Dichello Distributors, Inc. v. Anheuser-Busch LLC

Decision Date14 September 2021
Docket Number3:20-cv-01003 (MPS)
CourtU.S. District Court — District of Connecticut


Michael P. Shea, U.S.D.J.

Plaintiff Dichello Distributors, Inc. (Dichello), is a family-owned wholesale distributor of beer, including the beer brands manufactured by the Defendant, Anheuser-Busch LLC (AB), a company that owns more than forty major brands and operates nineteen breweries within the United States. Dichello has been the exclusive distributor of AB's beer brands in New Haven, Fairfield, and Middlesex counties for many decades. Dichello has brought this action alleging that certain features of its distributor agreement with AB violate federal and state antitrust law and Connecticut's Unfair Trade Practices Act (“CUTPA”), Conn. Gen. Stat. §§ 42-110a et seq., and that AB is tortiously interfering with Dichello's contract with the employee charged with managing its business. Dichello also seeks a declaration that its distributor agreement with AB is illegal and unenforceable. AB seeks to dismiss Dichello's complaint in its entirety. For the following reasons, I grant in part and deny in part AB's motion to dismiss.


The following facts are drawn from Dichello's Amended Complaint, ECF No. 17, and are accepted as true for the purposes of this ruling. I also consider the Equity Agreement and the Modified Final Judgment in United States v. Anheuser-Busch InBev SA/NV, No. 16-1483, 2018 WL 6684721 (D.D.C. Oct. 22, 2018), on which the Amended Complaint relies. Chambers v. Time Warner, Inc., 282 F.3d 147, 152-53 (2d Cir. 2002) (On a Rule 12(b)(6) motion, “the complaint is deemed to include any written instrument attached to it as an exhibit or any statements or documents incorporated in it by reference. Even where a document is not incorporated by reference, the court may nevertheless consider it where the complaint relies heavily upon its terms and effect, which renders the document integral to the complaint.” (internal quotation marks and citations omitted)). I may also take judicial notice of the Modified Final Judgment. Staehr v. Hartford Fin. Servs. Grp., Inc., 547 F.3d 406, 425 (2d Cir. 2008) (On Rule 12(b)(6) motion, “the court may also consider matters of which judicial notice may be taken” (internal quotation marks omitted)); DiBa Fam. Ltd. P'ship v. Ross, No. 13-06384, 2014 WL 5438068, at *2 (S.D.N.Y. Oct. 27, 2014) (Courts may also take judicial notice of matters of public record, including court rulings, when considering motions to dismiss.”).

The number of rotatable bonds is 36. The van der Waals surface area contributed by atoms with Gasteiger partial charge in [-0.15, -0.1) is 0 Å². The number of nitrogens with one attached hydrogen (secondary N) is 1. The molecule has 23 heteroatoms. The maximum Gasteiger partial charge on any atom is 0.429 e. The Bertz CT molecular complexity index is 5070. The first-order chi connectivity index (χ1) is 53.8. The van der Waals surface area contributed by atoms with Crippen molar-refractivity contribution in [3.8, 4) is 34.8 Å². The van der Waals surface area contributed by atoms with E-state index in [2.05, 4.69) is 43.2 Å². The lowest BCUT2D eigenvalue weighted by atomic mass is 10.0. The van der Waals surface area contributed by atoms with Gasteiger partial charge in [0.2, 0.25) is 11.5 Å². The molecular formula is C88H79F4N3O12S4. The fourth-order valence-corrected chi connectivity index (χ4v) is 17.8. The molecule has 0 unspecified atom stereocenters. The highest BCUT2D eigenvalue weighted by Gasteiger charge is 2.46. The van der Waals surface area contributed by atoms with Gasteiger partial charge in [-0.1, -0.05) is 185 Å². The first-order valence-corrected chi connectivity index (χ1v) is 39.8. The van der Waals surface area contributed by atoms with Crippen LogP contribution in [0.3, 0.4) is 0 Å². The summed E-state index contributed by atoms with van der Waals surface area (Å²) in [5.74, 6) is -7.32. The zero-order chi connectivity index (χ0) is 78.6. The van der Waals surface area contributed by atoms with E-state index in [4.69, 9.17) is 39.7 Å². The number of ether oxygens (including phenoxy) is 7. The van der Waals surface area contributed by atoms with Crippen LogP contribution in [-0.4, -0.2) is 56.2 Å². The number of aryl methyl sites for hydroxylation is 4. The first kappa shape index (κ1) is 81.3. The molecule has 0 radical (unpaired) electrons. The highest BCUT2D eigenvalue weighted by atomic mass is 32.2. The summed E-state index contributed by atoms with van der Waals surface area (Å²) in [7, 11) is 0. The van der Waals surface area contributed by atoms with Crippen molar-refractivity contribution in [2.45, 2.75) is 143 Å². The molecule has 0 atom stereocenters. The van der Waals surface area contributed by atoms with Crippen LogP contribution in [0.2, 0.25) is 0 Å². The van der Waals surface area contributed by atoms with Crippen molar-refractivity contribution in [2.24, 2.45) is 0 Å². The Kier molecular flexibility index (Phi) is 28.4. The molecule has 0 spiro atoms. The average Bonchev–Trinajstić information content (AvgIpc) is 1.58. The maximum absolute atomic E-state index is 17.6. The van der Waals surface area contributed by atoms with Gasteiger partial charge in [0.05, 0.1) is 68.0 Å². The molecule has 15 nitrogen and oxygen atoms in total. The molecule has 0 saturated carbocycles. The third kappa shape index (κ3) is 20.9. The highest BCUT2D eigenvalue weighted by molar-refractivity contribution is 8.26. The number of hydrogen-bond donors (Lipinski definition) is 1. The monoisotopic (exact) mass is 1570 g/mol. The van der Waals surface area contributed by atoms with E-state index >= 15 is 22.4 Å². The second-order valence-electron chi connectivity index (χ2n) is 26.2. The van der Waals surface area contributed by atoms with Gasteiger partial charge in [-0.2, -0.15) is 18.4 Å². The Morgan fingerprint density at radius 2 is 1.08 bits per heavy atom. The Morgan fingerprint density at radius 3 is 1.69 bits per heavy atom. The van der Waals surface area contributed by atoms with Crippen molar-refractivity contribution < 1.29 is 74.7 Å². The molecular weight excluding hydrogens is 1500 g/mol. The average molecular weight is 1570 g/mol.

A. State Regulation of the Beer Industry

Connecticut's Liquor Control Act “dictate[s] how alcohol is distributed from manufacturers to consumers.” (ECF No. 17 ¶ 11). “The beer industry [in Connecticut] ... is divided into three tiers[:] (i) manufacturers; (ii) wholesalers; and (iii) retailers.” (Id. ¶ 10, 12). “Each tier within the ‘Three Tier System' is regulated by state law and any company operating within a given tier must secure a state permit to do so.” (Id. ¶ 12). “Manufacturers in the first tier are generally prohibited from selling directly to retailers, and instead, must sell to wholesalers-who in turn sell to retailers, who then ultimately sell the beer products to the consumer.” (Id. ¶ 13). [A]ny given brand of beer can only be distributed by a single wholesaler within a defined territory.” (Id. ¶ 14).

Companies operating within a tier are prohibited “from owning, operating[, ] or controlling a company in a different tier.” (Id. ¶ 15). Thus, wholesalers are protected and remain independent, which “serves as an important check on the market power of large manufacturers...” (Id. ¶ 19). Wholesaler independence “also facilitates the entry into that market of competing brands of beer, including local ‘craft' beers, all of which inures to the benefit of consumers and the public.” (Id. ¶ 20). Specifically, independent wholesalers are “critical for the marketplace” because they “can invest in relationships with brewers of all sizes to provide them with the opportunity to compete, prosper[, ] and grow in the beer marketplace[, ] and, consequently, can meet consumer demand for “choice, variety, access[, ] and price.” (Id. ¶¶ 20-21).

B. The Parties

AB is a beer manufacturer that “owns and operates 19 breweries in the United States and owns more than 40 major beer brands, including Bud Light, Budweiser, Busch, Michelob, Rolling Rock, Natural Light, Stella Artois, LandShark, Shock Top, Goose Island, Blue Point, and Beck's.” (Id. ¶ 4). AB “uses wholesalers to merchandise, sell[, ] and deliver its beer brands to retailers in Connecticut. The retailers include package stores, grocery stores, restaurants[, ] and bars.” (Id. ¶ 28). [I]ndependent wholesalers distribute the largest volume of AB beer in the United States and AB's beer brands account for a large percentage of the overall business of these independent wholesalers.” (Id. ¶ 29).